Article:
Primary source – a document, first-hand account, or other source that constitutes direct evidence of an object of study.[i] “Direct” is the keyword here. This might be an “account” or quote or description by your subject; it might be a newspaper article or letter about your subject, contemporary to when it happened. Such sources are “first public accounts,” which also include autobiographies, diaries, interviews, oral histories, birth and death certificates, photos, and artifacts such as clothing or furniture, to name a few. These intellectual and emotional “properties” bring you close to your subject. Visiting Emily Dickinson’s home in Amherst, Massachusetts, I saw her white dress. What an emotional zinger! She wore it. I felt almost as if I were facing the reclusive poet herself.
Secondary sources – a book, article, or other source that provides information about an object of study but does not constitute direct, first-hand evidence.[ii] Authors of secondary sources have interpreted, discussed, or analyzed primary sources. Newspaper and magazine articles after the event, biographies, history books, and dictionaries are secondary sources. And they are valuable.
Both primary and secondary sources could be factual or not. So you must read a whole lot on your subject to be able to discern the “truth.”
Just as readers must evaluate books they must also evaluate internet sources. Here are a few dependable sites and internet “avenues.”
The Library of Congress owns “collections”—archival materials including photos, theater programs, letters, and much more. When researching Loving vs. Virginia I depended on this extensive site for finding photos to be published in that book. For my upcoming book about Martha Graham I used the Martha Graham collection for primary sources—in particular, concert program notes, which spoke of Martha’s performance intentions, costuming, and lighting as well as critical reviews contemporary to her performances.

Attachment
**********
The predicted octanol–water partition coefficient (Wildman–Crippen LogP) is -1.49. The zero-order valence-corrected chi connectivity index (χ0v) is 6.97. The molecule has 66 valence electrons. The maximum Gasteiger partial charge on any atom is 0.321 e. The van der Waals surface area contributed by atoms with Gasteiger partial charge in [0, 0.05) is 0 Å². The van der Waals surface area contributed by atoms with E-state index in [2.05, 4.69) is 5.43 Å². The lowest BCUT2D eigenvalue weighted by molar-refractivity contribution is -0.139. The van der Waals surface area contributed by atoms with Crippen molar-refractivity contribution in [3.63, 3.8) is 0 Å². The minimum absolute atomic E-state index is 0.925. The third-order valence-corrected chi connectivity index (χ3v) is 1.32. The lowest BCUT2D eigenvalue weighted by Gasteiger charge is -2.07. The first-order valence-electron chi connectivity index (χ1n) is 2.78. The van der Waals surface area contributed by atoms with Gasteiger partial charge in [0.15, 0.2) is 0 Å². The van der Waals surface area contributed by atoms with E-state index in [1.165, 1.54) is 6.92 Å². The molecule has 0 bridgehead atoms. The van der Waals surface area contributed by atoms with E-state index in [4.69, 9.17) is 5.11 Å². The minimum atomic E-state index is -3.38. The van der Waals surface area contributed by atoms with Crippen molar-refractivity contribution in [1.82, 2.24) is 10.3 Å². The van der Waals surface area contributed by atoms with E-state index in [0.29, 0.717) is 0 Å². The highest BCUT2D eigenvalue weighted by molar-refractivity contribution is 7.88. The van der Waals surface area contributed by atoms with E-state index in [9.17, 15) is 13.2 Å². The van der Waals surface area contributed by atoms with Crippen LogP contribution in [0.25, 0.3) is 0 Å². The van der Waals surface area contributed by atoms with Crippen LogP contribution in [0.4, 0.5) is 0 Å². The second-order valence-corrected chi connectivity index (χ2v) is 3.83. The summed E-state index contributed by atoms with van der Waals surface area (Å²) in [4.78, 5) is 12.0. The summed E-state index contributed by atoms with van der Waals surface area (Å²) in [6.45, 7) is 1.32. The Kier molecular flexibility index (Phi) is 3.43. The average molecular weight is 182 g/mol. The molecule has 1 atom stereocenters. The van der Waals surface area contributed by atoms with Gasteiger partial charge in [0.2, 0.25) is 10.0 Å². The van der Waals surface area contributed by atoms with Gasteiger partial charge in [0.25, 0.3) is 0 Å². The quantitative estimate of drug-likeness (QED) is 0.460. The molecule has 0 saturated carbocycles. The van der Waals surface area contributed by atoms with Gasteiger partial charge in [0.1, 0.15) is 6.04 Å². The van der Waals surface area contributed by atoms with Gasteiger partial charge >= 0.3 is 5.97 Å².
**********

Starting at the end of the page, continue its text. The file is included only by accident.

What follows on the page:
The New York Public Library also has “collections.” The Martha Graham Dance Company has just given a load of its archival material to the NYPL, including Martha’s letters to composers, “outlines” of dances, old films of her early works, and much more. The bad news: It will take years for the library to digitize these materials, and traveling during the era of Covid-19 is problematic. The good news: Covid-19 has brought a million Zoom experiences, thus providing new paths to research.
Due to the pandemic, the Graham Company is Zooming premieres of Martha’s past dances, which are accompanied by live and recorded “chats.” I started asking small polite questions during those chats and increased my presence little by little. I’ve now contacted the present director of the Graham Company. We’ve scheduled an extensive conversation together. Like that director, other experts also chat and I’m developing relationships with them. I mention this here to say, follow leads. Use your imagination to get to leads. I fancy I’m a latter-day Sherlock Holmes. Research is fun.
University and museum archives, often available online, contain interviews with all kinds of people. Interviews with your subject are important primary sources. (How to conduct the personal interview requires its own article).